Breathlessness during exercise
Breathlessness in children can occur in different everyday situations and have very different causes. In many cases, increasing shortness of breath occurs mainly under physical stress, such as during sports activities. Unathletic children who do not exercise much start panting and gasping for air even at low exertion.
On the other hand, children who exercise regularly have greater stamina and get out of breath more slowly. Heavy physical exertion can lead to a narrowing of the bronchial tubes, as they slowly begin to contract. The airways become narrower and this can lead to a restriction of air exchange.
In order to counteract the shortness of breath, the affected children make increased use of their respiratory assistance muscles. The difficulty in breathing can be recognised by nostrils and retractions in the spaces between the ribs. If children experience frequent shortness of breath during sports activities, a medical examination should be carried out.
This is because shortness of breath can also be the result of lung or heart disease, as well as congenital malformations of the child’s upper and lower respiratory tract. Increasing shortness of breath during sports activities can also indicate an asthma disease of the child. The constriction of the bronchi caused by exertion in this case leads to an increase in resistance in the airways and makes it more difficult to breathe out air. In addition to strong physical exertion, cold air or inhalation of allergens from the environment can also trigger such an attack.
Exertional respiratory distress
Breathlessness on exertion can indicate a disease of the respiratory tract or even the heart in children. Heart failure is less common in children than in adults, but may also be congenital due to a genetic defect or malformation. Children who suffer from shortness of breath, exhaustion and tiredness even at low physical activity levels should be examined for possible heart failure.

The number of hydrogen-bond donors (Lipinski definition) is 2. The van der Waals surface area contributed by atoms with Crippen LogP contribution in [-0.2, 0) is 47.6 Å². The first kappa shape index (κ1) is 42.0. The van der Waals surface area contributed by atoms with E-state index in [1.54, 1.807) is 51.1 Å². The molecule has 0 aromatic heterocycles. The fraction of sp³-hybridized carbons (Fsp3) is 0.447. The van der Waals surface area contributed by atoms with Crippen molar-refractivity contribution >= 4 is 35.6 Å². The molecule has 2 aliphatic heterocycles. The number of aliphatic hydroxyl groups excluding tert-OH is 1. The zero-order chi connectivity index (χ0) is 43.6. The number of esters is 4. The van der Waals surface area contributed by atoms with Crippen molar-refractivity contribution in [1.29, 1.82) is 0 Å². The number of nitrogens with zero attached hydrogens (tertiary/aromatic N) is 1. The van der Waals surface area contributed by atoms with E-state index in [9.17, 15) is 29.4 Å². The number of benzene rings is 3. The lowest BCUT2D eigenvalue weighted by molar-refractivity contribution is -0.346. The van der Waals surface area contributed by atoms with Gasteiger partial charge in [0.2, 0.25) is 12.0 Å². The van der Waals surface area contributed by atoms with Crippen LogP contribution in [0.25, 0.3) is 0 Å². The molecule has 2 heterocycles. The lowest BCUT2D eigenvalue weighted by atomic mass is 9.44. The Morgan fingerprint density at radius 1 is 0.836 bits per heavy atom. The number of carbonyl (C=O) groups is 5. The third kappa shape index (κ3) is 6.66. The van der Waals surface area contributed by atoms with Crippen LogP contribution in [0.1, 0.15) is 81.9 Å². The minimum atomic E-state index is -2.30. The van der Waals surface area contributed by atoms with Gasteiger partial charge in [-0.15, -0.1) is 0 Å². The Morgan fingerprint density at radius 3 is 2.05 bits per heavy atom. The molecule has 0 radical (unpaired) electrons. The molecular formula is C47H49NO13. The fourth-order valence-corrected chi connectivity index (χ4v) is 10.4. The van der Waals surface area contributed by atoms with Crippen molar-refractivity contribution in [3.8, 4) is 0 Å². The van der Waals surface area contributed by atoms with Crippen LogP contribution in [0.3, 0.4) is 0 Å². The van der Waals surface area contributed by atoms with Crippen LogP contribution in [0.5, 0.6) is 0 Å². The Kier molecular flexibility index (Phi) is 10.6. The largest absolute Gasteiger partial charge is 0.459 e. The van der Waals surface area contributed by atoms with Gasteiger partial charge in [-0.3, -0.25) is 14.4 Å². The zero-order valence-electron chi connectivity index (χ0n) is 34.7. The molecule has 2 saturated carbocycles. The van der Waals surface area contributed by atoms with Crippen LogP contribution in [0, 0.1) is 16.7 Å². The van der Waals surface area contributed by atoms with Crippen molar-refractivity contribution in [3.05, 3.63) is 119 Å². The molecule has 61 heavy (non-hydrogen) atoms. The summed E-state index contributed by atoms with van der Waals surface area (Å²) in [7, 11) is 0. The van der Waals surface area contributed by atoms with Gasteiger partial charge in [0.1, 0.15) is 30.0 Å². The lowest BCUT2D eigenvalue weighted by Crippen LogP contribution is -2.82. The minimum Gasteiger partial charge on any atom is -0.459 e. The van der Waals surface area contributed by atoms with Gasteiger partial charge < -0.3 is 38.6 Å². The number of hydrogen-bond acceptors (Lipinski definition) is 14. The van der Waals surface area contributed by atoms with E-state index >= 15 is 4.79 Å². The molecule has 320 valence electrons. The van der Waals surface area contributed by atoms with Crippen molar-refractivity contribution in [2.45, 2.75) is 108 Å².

Under physical exertion, however, breathing difficulties in children usually occur as a result of asthmatic illness. This is a chronic inflammation of the airways, which leads to increased sensitivity of the airways to various external stimuli. The chronic irritation leads to a narrowing of the airways, which is significantly increased, especially under stress, and can lead to shortness of breath, with acute shortness of breath, whistling breathing and a feeling of tightness in the chest. The acute shortness of breath triggers a fear of suffocation in children. Again, this anxiety can further increase the shortness of breath.
Respiratory distress due to coughing
Breathlessness, which occurs as a result of coughing or in combination with coughing in children, can also have various causes. Children who suffer from a recurring, long-lasting, chronic cough can very quickly swallow small objects unnoticed. These can be small play figures, for example, but also marbles, pearls or even nuts.
Children like to put objects in their mouths that are swallowed by a coughing attack, get stuck in the draining airways and misplace them. In this case it can lead to acute, rapidly increasing shortness of breath, which in the worst case can lead to suffocation or acute respiratory arrest. For this reason, if there is the slightest suspicion of a foreign body, an endoscopy of the airways should always be performed with the possibility of removing the foreign body.